Tuesday, November 10, 2020

Green Eggs and Ham by Dr. Seuss - guest review by my Grandson

Titus says Green Eggs and Ham, is a poetic allegory told mostly in iambic tetrameter, consisting of dialogue between two distinct first-persons: Sam and the unnamed antagonist. 


Titus felt that Sam is a guide for the antagonist everyman, akin to Virgil and Dante, albeit on a far less epic stage. Titus enjoyed Green Eggs and Ham – the storybook, not the dish. He felt that the story should be analyzed on at least three different levels: literal, whimsical, and allegorical. He offers unreserved endorsement only for the whimsical.


Titus concedes that the suggestion of consuming green eggs or green ham, is clearly not intended literally. However, he still worries that innocent children might be tempted to dine on green eggs or green ham to their detriment. The author is a doctor after all, and should know these things. Titus understands that Doctor Seuss chose a dish intended to evoke aversion, but felt it could have been safely concluded with an icky, but non-bacterial infected dish such as liver and onions or Brussel sprouts. He further recognizes this could have caused problems with rhyme and meter, but he believes the good Doctor could have risen to the challenge. 


I will not eat liver and onions, 

I’d rather my feet were covered in bunions. 


I will not taste a Brussel sprout

So leave now Sam, get out, Get OUT!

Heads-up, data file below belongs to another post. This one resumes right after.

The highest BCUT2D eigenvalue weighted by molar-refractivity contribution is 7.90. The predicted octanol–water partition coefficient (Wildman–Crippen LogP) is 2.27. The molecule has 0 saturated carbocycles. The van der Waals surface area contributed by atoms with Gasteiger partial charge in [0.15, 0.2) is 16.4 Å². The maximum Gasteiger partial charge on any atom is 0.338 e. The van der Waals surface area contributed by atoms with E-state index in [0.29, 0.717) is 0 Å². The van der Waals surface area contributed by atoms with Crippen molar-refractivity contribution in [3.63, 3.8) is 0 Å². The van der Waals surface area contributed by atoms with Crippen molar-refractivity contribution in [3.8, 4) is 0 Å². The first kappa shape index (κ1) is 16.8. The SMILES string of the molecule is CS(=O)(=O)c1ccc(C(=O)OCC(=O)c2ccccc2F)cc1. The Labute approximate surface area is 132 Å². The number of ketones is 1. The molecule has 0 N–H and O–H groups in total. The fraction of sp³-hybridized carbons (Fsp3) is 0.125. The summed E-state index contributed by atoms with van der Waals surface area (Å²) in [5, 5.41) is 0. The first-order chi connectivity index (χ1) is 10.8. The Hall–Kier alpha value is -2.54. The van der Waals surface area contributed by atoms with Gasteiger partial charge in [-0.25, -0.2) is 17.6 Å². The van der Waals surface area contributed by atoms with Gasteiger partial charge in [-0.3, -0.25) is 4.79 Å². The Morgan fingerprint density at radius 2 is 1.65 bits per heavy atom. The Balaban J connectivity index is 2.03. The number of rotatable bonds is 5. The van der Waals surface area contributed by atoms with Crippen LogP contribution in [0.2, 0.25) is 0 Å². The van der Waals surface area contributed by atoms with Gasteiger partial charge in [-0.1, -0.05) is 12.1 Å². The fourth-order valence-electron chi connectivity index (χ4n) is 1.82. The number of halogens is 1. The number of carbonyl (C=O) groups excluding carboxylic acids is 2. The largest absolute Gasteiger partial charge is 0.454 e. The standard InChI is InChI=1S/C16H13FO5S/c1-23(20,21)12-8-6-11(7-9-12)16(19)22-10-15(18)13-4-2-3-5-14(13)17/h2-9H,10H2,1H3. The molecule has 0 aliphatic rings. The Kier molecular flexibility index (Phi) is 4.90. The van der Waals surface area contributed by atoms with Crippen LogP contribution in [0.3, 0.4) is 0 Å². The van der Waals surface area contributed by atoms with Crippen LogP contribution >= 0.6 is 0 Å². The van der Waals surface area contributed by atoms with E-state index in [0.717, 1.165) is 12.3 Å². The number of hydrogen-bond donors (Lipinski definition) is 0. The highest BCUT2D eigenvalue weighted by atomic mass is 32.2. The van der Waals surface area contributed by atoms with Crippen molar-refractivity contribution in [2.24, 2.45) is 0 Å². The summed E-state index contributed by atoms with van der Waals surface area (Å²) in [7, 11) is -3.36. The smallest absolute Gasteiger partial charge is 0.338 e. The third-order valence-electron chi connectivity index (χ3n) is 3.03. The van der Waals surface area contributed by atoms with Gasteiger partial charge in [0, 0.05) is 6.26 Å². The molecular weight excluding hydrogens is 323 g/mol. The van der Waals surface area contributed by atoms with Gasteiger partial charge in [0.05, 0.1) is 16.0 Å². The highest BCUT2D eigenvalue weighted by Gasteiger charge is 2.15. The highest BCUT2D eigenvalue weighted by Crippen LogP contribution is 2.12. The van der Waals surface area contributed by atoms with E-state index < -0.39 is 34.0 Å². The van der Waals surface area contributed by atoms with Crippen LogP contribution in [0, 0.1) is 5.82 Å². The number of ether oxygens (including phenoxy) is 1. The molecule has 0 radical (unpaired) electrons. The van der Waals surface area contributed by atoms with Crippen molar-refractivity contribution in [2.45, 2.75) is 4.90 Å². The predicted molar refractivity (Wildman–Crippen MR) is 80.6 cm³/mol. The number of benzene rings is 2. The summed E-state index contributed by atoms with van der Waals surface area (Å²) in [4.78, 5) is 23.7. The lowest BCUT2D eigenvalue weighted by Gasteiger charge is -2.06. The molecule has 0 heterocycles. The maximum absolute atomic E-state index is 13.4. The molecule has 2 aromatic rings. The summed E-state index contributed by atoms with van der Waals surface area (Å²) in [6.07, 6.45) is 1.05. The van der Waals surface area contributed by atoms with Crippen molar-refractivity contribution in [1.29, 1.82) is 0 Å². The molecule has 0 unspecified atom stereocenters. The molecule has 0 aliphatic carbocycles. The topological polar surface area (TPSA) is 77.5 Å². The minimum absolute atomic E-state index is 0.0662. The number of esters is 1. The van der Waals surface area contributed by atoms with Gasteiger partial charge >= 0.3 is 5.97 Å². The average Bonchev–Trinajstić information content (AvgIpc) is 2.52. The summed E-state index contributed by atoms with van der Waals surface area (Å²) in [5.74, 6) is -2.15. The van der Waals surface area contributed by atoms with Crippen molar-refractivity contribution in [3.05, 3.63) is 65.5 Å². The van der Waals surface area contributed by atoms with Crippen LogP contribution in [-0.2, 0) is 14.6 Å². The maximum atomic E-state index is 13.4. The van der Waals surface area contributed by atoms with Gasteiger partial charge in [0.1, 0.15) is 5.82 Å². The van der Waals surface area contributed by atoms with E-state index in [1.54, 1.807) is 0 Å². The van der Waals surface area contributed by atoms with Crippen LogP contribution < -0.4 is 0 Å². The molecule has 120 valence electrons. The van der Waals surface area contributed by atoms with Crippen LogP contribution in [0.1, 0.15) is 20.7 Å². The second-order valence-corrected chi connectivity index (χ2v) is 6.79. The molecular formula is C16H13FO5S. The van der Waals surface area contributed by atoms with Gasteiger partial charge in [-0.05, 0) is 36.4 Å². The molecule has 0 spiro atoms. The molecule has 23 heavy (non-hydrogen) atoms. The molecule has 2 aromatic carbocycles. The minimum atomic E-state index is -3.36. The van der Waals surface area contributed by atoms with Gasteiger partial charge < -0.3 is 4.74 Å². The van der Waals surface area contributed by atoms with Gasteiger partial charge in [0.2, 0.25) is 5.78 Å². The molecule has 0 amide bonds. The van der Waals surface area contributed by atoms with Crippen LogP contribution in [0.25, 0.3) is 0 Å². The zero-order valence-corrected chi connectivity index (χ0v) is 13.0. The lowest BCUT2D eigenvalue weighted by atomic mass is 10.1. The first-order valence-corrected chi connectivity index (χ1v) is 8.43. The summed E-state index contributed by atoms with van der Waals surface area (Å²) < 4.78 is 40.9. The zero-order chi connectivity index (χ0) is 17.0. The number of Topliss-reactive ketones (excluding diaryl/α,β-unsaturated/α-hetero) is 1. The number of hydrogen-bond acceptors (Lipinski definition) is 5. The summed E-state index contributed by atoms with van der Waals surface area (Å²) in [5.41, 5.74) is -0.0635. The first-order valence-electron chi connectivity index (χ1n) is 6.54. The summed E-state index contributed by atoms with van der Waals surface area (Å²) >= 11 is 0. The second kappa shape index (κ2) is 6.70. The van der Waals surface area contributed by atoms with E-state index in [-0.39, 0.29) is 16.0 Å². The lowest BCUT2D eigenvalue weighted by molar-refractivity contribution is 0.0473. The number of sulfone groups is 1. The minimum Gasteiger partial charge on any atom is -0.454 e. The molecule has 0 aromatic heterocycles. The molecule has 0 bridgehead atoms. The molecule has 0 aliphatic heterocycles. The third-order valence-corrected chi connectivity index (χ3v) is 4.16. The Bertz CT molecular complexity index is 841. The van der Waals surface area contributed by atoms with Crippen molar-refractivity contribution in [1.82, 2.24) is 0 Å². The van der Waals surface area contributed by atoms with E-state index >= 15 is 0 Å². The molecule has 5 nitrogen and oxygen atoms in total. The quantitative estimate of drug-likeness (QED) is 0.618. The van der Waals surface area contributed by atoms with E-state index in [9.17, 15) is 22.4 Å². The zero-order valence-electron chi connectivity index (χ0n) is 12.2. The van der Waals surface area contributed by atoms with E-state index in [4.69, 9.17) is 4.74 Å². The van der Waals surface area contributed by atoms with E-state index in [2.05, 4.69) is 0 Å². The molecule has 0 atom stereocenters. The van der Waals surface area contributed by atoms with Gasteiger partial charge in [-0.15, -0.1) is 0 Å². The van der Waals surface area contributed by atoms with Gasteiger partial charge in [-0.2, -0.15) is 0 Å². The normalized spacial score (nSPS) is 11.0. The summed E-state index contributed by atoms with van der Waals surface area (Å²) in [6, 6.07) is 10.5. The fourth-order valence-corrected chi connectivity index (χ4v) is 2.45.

For instance.


Titus enjoyed the whimsical farce without reservation. The poetry was hauntingly beautiful, the imagery stunning, and the outcome triumphant.


And finally, the allegory: wherein Titus feels he must temper his approbation just a bit. He believes the premise: that we should be willing to try new things, that we should not be inhibited by convention – is a laudable sentiment, WITHIN LIMITS. Like so many platitudes espoused today, the notion is worthy, but it can easily be taken to reckless extremes. Indeed, the allegory seems to argue against itself – as consuming green eggs or green ham could easily cause gastrointestinal discomfort or worse. Titus was particularly disquieted when the antagonist “gives in” to peer pressure and partakes of something his conscience was warning against. 


Which is not to say, the allegory is without merit. Titus feels it should be taken as it is: an allegory, suitable in principle, but not an immutable truth, not an absolute edict, and not suitable to every circumstance.


Or even better, read it as just a silly, fun story, with delightful pictures and pleasing rhymes.


Titus give it 3 ½ of 5 Stars


Click HERE for more book reviews by my Grandsons and Granddaughters.



  1. Oh Joseph, you have just made my day!
    Titus is a very wise young man, taking after his grandfather!


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